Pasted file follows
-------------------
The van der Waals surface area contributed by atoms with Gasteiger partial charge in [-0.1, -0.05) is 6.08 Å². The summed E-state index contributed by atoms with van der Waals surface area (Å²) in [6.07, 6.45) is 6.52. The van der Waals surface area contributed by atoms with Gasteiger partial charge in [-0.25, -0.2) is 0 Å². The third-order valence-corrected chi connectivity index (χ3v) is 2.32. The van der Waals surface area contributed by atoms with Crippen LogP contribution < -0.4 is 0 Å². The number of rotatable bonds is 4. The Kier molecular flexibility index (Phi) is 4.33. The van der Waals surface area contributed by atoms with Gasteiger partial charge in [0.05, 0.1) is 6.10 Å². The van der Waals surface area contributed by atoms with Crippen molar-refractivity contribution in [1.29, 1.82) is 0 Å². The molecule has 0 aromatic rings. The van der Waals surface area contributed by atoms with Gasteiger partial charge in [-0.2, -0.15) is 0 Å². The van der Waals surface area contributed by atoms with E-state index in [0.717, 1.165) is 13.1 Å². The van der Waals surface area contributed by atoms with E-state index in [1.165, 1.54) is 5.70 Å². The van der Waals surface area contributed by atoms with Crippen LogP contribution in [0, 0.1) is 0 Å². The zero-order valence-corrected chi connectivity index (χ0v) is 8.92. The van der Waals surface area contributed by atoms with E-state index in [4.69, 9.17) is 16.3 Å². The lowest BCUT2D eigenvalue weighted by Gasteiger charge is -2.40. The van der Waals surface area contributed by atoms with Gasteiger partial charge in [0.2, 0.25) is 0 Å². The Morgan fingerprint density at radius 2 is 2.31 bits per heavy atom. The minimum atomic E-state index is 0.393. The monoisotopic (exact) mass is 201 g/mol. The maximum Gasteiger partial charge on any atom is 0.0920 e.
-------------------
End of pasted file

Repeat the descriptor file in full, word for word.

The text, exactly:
The van der Waals surface area contributed by atoms with Gasteiger partial charge in [-0.1, -0.05) is 6.08 Å². The summed E-state index contributed by atoms with van der Waals surface area (Å²) in [6.07, 6.45) is 6.52. The van der Waals surface area contributed by atoms with Gasteiger partial charge in [-0.25, -0.2) is 0 Å². The third-order valence-corrected chi connectivity index (χ3v) is 2.32. The van der Waals surface area contributed by atoms with Crippen LogP contribution < -0.4 is 0 Å². The number of rotatable bonds is 4. The Kier molecular flexibility index (Phi) is 4.33. The van der Waals surface area contributed by atoms with Gasteiger partial charge in [0.05, 0.1) is 6.10 Å². The van der Waals surface area contributed by atoms with Crippen molar-refractivity contribution in [1.29, 1.82) is 0 Å². The molecule has 0 aromatic rings. The van der Waals surface area contributed by atoms with Gasteiger partial charge in [-0.2, -0.15) is 0 Å². The van der Waals surface area contributed by atoms with E-state index in [0.717, 1.165) is 13.1 Å². The van der Waals surface area contributed by atoms with E-state index in [1.165, 1.54) is 5.70 Å². The van der Waals surface area contributed by atoms with Crippen LogP contribution in [0, 0.1) is 0 Å². The zero-order valence-corrected chi connectivity index (χ0v) is 8.92. The van der Waals surface area contributed by atoms with E-state index in [4.69, 9.17) is 16.3 Å². The lowest BCUT2D eigenvalue weighted by Gasteiger charge is -2.40. The van der Waals surface area contributed by atoms with Gasteiger partial charge in [0.2, 0.25) is 0 Å². The Morgan fingerprint density at radius 2 is 2.31 bits per heavy atom. The minimum atomic E-state index is 0.393. The monoisotopic (exact) mass is 201 g/mol. The maximum Gasteiger partial charge on any atom is 0.0920 e.